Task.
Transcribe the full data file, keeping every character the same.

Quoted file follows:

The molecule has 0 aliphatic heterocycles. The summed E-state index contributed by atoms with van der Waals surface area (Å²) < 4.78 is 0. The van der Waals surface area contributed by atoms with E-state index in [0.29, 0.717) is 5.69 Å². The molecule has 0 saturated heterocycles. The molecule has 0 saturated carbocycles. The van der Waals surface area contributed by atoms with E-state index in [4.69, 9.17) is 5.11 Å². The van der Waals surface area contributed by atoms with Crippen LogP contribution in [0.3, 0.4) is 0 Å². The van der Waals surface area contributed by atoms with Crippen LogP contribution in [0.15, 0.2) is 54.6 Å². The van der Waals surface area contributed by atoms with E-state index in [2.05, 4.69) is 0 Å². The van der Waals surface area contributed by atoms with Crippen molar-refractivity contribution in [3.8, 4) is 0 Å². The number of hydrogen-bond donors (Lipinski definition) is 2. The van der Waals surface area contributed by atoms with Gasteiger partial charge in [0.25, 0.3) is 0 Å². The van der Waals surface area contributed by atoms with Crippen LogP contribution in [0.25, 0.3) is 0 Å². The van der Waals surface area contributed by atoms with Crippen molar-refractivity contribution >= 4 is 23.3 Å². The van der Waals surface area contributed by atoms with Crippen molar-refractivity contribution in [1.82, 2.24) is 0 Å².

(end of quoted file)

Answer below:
The molecule has 0 aliphatic heterocycles. The summed E-state index contributed by atoms with van der Waals surface area (Å²) < 4.78 is 0. The van der Waals surface area contributed by atoms with E-state index in [0.29, 0.717) is 5.69 Å². The molecule has 0 saturated heterocycles. The molecule has 0 saturated carbocycles. The van der Waals surface area contributed by atoms with E-state index in [4.69, 9.17) is 5.11 Å². The van der Waals surface area contributed by atoms with Crippen LogP contribution in [0.3, 0.4) is 0 Å². The van der Waals surface area contributed by atoms with Crippen LogP contribution in [0.15, 0.2) is 54.6 Å². The van der Waals surface area contributed by atoms with E-state index in [2.05, 4.69) is 0 Å². The van der Waals surface area contributed by atoms with Crippen molar-refractivity contribution in [3.8, 4) is 0 Å². The number of hydrogen-bond donors (Lipinski definition) is 2. The van der Waals surface area contributed by atoms with Gasteiger partial charge in [0.25, 0.3) is 0 Å². The van der Waals surface area contributed by atoms with Crippen LogP contribution in [0.25, 0.3) is 0 Å². The van der Waals surface area contributed by atoms with Crippen molar-refractivity contribution >= 4 is 23.3 Å². The van der Waals surface area contributed by atoms with Crippen molar-refractivity contribution in [1.82, 2.24) is 0 Å².